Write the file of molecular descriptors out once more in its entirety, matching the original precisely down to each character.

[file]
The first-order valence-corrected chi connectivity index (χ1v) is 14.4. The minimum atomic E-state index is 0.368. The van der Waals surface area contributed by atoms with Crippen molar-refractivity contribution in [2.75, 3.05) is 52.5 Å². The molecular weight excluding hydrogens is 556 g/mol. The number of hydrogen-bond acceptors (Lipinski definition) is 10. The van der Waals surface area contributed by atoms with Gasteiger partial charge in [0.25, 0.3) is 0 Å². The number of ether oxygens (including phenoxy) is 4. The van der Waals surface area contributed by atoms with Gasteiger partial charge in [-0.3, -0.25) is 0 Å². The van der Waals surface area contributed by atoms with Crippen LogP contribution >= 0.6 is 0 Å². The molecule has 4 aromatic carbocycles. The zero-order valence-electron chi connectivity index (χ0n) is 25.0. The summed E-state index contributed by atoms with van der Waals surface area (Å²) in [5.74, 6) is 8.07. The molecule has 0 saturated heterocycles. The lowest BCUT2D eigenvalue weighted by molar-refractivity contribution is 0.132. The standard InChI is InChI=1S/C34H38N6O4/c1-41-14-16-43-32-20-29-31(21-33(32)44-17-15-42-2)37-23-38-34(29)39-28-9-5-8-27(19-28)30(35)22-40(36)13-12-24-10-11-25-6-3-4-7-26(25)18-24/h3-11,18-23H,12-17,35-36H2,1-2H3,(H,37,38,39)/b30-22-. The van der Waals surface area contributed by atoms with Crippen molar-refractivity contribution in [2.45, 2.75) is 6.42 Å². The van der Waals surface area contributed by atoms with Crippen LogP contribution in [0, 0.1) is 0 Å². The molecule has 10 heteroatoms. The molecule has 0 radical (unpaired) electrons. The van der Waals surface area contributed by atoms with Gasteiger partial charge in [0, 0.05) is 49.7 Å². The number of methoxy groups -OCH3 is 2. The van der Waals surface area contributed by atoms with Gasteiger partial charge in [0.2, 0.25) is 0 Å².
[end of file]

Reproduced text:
The first-order valence-corrected chi connectivity index (χ1v) is 14.4. The minimum atomic E-state index is 0.368. The van der Waals surface area contributed by atoms with Crippen molar-refractivity contribution in [2.75, 3.05) is 52.5 Å². The molecular weight excluding hydrogens is 556 g/mol. The number of hydrogen-bond acceptors (Lipinski definition) is 10. The van der Waals surface area contributed by atoms with Gasteiger partial charge in [0.25, 0.3) is 0 Å². The number of ether oxygens (including phenoxy) is 4. The van der Waals surface area contributed by atoms with Gasteiger partial charge in [-0.3, -0.25) is 0 Å². The van der Waals surface area contributed by atoms with Crippen LogP contribution >= 0.6 is 0 Å². The molecule has 4 aromatic carbocycles. The zero-order valence-electron chi connectivity index (χ0n) is 25.0. The summed E-state index contributed by atoms with van der Waals surface area (Å²) in [5.74, 6) is 8.07. The molecule has 0 saturated heterocycles. The lowest BCUT2D eigenvalue weighted by molar-refractivity contribution is 0.132. The standard InChI is InChI=1S/C34H38N6O4/c1-41-14-16-43-32-20-29-31(21-33(32)44-17-15-42-2)37-23-38-34(29)39-28-9-5-8-27(19-28)30(35)22-40(36)13-12-24-10-11-25-6-3-4-7-26(25)18-24/h3-11,18-23H,12-17,35-36H2,1-2H3,(H,37,38,39)/b30-22-. The van der Waals surface area contributed by atoms with Crippen molar-refractivity contribution in [2.45, 2.75) is 6.42 Å². The van der Waals surface area contributed by atoms with Crippen LogP contribution in [0, 0.1) is 0 Å². The molecule has 10 heteroatoms. The molecule has 0 radical (unpaired) electrons. The van der Waals surface area contributed by atoms with Gasteiger partial charge in [0, 0.05) is 49.7 Å². The number of methoxy groups -OCH3 is 2. The van der Waals surface area contributed by atoms with Gasteiger partial charge in [0.2, 0.25) is 0 Å².